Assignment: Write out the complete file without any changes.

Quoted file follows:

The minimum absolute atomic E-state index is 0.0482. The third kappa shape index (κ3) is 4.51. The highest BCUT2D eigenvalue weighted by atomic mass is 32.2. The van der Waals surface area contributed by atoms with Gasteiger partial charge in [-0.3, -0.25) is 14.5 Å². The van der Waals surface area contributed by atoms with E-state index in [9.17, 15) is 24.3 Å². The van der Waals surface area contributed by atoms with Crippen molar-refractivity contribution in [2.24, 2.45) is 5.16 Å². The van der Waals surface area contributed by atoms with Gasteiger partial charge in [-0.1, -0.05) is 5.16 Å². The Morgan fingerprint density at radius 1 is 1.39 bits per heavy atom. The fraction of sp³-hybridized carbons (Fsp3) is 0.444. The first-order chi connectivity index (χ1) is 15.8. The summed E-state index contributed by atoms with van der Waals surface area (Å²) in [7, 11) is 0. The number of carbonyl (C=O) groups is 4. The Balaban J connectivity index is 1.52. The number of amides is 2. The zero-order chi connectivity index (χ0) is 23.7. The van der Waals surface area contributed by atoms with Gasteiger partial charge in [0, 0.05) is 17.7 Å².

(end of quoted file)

The minimum absolute atomic E-state index is 0.0482. The third kappa shape index (κ3) is 4.51. The highest BCUT2D eigenvalue weighted by atomic mass is 32.2. The van der Waals surface area contributed by atoms with Gasteiger partial charge in [-0.3, -0.25) is 14.5 Å². The van der Waals surface area contributed by atoms with E-state index in [9.17, 15) is 24.3 Å². The van der Waals surface area contributed by atoms with Crippen molar-refractivity contribution in [2.24, 2.45) is 5.16 Å². The van der Waals surface area contributed by atoms with Gasteiger partial charge in [-0.1, -0.05) is 5.16 Å². The Morgan fingerprint density at radius 1 is 1.39 bits per heavy atom. The fraction of sp³-hybridized carbons (Fsp3) is 0.444. The first-order chi connectivity index (χ1) is 15.8. The summed E-state index contributed by atoms with van der Waals surface area (Å²) in [7, 11) is 0. The number of carbonyl (C=O) groups is 4. The Balaban J connectivity index is 1.52. The number of amides is 2. The zero-order chi connectivity index (χ0) is 23.7. The van der Waals surface area contributed by atoms with Gasteiger partial charge in [0, 0.05) is 17.7 Å².